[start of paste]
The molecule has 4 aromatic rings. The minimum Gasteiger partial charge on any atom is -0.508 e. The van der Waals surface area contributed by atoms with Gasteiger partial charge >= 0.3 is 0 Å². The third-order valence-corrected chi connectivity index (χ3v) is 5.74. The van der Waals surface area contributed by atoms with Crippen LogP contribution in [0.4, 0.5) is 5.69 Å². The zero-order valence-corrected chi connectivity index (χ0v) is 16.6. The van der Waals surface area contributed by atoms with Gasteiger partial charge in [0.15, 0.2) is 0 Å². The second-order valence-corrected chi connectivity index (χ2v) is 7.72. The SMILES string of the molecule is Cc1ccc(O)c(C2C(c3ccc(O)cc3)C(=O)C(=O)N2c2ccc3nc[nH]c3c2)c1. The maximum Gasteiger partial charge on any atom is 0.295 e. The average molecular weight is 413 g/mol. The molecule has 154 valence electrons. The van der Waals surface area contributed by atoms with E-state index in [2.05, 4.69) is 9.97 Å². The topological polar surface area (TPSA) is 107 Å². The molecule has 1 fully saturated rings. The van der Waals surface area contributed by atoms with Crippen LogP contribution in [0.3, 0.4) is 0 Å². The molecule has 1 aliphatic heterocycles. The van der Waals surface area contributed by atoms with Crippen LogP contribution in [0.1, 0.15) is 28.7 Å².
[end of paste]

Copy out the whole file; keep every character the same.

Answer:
The molecule has 4 aromatic rings. The minimum Gasteiger partial charge on any atom is -0.508 e. The van der Waals surface area contributed by atoms with Gasteiger partial charge >= 0.3 is 0 Å². The third-order valence-corrected chi connectivity index (χ3v) is 5.74. The van der Waals surface area contributed by atoms with Crippen LogP contribution in [0.4, 0.5) is 5.69 Å². The zero-order valence-corrected chi connectivity index (χ0v) is 16.6. The van der Waals surface area contributed by atoms with Gasteiger partial charge in [0.15, 0.2) is 0 Å². The second-order valence-corrected chi connectivity index (χ2v) is 7.72. The SMILES string of the molecule is Cc1ccc(O)c(C2C(c3ccc(O)cc3)C(=O)C(=O)N2c2ccc3nc[nH]c3c2)c1. The maximum Gasteiger partial charge on any atom is 0.295 e. The average molecular weight is 413 g/mol. The molecule has 154 valence electrons. The van der Waals surface area contributed by atoms with E-state index in [2.05, 4.69) is 9.97 Å². The topological polar surface area (TPSA) is 107 Å². The molecule has 1 fully saturated rings. The van der Waals surface area contributed by atoms with Crippen LogP contribution in [0.3, 0.4) is 0 Å². The molecule has 1 aliphatic heterocycles. The van der Waals surface area contributed by atoms with Crippen LogP contribution in [0.1, 0.15) is 28.7 Å².